New Delhi: “When people got familiar with the current COVID-19 scenarios, what are the types of messages that flooded our social media or WhatsApp? Some shared natural remedies like eating garlic as a cure to the disease while some shared how drinking alcohol or spraying it on our body can kill the virus. Not just these, there were hundreds of remedies floating on social media. Isn’t it,” asked Jithin T Joseph, co-founder of a unique platform called Info Clinic, a Facebook page that has been set to counter false information, myths, and superstitions with regards to health, diseases, and its treatment. The initiative is spearheaded by a team of doctors from various fields in Kerala who want to put a stop at all such fake news or myths related to health and diseases and guide the common masses with true information.
What Led To The Birth Of Info Clinic Initiative In Kerala
Talking about the idea and what prompted the birth of Info Clinic in Kerala back in 2016, Jithin T Joseph adds,
At that point in time, the state was going through diphtheria outbreak and on the other hand, social media was growing so much that it had become a daily source of gaining news for the masses. We saw there was a lot of misinformation about the outbreak and its remedies that were circulating. A state like Kerala, which has the highest literacy rate was also at the receiving end of the harms that are caused due to fake news or misleading information. Percentage of vaccinations for diphtheria came down, which was supposed to be a legit cure. At that point, we were very disappointed as we saw people believing the remedies circulating on social media as a cure and not taking vaccinations. We decided to write an article about the disease and its treatment and that’s how the idea of starting Info Clinic was mooted. Soon, we decided to make Info Clinic a platform where we can publish all such articles and educate the masses about the right things when it comes to health issues, diseases and its treatment.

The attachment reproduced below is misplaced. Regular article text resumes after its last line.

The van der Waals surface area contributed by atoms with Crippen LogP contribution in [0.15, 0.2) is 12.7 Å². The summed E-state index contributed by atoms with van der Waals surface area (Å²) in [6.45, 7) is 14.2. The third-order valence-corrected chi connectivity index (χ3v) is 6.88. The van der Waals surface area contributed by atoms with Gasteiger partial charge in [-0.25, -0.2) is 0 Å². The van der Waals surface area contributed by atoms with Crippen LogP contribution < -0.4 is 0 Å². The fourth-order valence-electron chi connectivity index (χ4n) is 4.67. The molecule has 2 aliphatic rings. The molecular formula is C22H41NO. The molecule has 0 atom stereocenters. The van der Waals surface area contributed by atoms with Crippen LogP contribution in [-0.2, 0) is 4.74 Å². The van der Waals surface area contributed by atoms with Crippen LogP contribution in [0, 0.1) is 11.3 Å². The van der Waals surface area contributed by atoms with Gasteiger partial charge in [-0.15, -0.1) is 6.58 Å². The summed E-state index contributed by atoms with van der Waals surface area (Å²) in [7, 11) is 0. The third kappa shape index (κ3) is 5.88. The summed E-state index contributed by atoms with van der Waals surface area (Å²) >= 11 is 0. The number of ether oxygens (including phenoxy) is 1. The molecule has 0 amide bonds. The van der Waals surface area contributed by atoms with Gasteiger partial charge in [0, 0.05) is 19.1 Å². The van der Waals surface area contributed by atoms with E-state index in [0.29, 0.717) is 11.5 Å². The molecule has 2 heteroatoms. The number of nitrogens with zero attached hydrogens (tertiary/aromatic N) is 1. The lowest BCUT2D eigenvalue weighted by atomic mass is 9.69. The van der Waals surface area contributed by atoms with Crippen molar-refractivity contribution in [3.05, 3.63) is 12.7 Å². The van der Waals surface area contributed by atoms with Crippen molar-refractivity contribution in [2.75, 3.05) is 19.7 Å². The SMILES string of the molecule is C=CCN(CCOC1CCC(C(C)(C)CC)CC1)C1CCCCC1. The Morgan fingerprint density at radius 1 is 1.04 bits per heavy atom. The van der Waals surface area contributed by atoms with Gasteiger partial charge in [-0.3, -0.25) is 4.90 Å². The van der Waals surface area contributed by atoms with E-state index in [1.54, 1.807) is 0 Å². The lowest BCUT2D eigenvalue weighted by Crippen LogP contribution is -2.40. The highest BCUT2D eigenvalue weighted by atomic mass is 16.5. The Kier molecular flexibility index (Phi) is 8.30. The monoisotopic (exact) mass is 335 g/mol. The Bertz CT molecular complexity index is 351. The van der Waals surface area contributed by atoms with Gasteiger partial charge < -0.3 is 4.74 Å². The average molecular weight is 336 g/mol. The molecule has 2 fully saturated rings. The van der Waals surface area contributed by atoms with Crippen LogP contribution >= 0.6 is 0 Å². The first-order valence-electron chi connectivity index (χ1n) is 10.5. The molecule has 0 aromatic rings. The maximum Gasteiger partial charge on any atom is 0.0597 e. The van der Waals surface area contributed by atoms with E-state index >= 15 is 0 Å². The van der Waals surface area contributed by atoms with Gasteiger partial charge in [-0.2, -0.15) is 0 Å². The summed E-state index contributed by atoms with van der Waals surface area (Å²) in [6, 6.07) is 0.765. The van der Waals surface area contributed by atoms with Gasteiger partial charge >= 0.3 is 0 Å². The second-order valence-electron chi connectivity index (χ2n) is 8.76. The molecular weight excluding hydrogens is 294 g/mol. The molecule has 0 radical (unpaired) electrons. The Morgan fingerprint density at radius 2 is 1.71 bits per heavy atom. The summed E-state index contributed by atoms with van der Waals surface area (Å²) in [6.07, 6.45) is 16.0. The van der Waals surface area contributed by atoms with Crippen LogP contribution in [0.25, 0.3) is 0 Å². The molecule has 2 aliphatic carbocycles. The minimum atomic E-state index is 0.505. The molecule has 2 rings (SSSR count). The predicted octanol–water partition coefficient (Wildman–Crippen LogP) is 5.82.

It all started with a team of five doctors spearheading Info Clinic, a Facebook page, four years down the line, it has now become a team of 38 specialist doctors, from both public and private hospitals, who works only on spreading right knowledge and information about major disease outbreaks or pandemics like the one which the world is undergoing currently – coronavirus. Jithin T Joseph said,
What binds us all together is our mutual interest about health issues and diseases, we have more than 1 lakh people who follow us on our social media, moreover, we have a dedicated website where we publish all our findings, research and knowledge. For now, the initiative is limited to the state of Kerala, but we do try and convert important articles in English so that more and more people can get aware. Till now, we have written more than 350 plus articles in Malayalam and English language.
Debunking Myths In The Time Of Coronavirus
Further talking about the current pandemic – coronavirus and how big the problem of myths, conspiracy theories, fake news around it was in Kerala, which is known as one of the better performers in dealing with the crisis, Mr Joseph said that in Kerala as well the problem of misinformation was huge. Highlighting what went right with Kerala when it comes to coronavirus, he said,
“But what the state did differently was that it started to put out all the information related to the pandemic out there on social media – be it government accounts or health minister. Everyone in the state was trying to make people aware of the situation by simply putting out facts. That really helped the state cope up well with the pandemic.
Highlighting the kinds of misinformation Info Clinic has dealt in the past when it comes to coronavirus outbreak, Mr Joseph said,
The list is never-ending. I remember people posting queries about things like if coronavirus will go away by putting a sanitiser with alcohol content in it then can drinking alcohol make them COVID-19 resistant or if they take a hot water bath, they will be protected from the virus. There were myths about yoga and coronavirus, people thought those who perform yoga are less likely to get infected with the virus. There were also questions on the use of spraying disinfectants on one’s body or surfaces, but in medical terms, it was not an effective cure for COVID-19.